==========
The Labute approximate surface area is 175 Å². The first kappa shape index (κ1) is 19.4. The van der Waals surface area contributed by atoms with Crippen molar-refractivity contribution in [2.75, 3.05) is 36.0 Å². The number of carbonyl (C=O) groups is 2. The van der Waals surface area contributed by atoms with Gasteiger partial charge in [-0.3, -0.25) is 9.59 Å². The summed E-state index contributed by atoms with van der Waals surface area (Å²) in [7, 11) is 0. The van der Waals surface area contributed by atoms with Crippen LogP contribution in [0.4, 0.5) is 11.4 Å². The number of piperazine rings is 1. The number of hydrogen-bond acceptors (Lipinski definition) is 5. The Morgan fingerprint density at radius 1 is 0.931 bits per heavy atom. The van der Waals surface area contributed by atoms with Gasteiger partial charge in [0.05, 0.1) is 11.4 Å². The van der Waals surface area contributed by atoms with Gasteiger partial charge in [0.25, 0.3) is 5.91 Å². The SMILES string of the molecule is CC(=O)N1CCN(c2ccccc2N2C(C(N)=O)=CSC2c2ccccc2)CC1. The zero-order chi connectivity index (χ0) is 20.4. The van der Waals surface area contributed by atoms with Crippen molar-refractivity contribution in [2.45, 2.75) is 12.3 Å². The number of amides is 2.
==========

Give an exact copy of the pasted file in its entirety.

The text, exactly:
The Labute approximate surface area is 175 Å². The first kappa shape index (κ1) is 19.4. The van der Waals surface area contributed by atoms with Crippen molar-refractivity contribution in [2.75, 3.05) is 36.0 Å². The number of carbonyl (C=O) groups is 2. The van der Waals surface area contributed by atoms with Gasteiger partial charge in [-0.3, -0.25) is 9.59 Å². The summed E-state index contributed by atoms with van der Waals surface area (Å²) in [7, 11) is 0. The van der Waals surface area contributed by atoms with Crippen LogP contribution in [0.4, 0.5) is 11.4 Å². The number of piperazine rings is 1. The number of hydrogen-bond acceptors (Lipinski definition) is 5. The Morgan fingerprint density at radius 1 is 0.931 bits per heavy atom. The van der Waals surface area contributed by atoms with Gasteiger partial charge in [0.05, 0.1) is 11.4 Å². The van der Waals surface area contributed by atoms with Gasteiger partial charge in [0.25, 0.3) is 5.91 Å². The SMILES string of the molecule is CC(=O)N1CCN(c2ccccc2N2C(C(N)=O)=CSC2c2ccccc2)CC1. The zero-order chi connectivity index (χ0) is 20.4. The van der Waals surface area contributed by atoms with Crippen molar-refractivity contribution in [2.45, 2.75) is 12.3 Å². The number of amides is 2.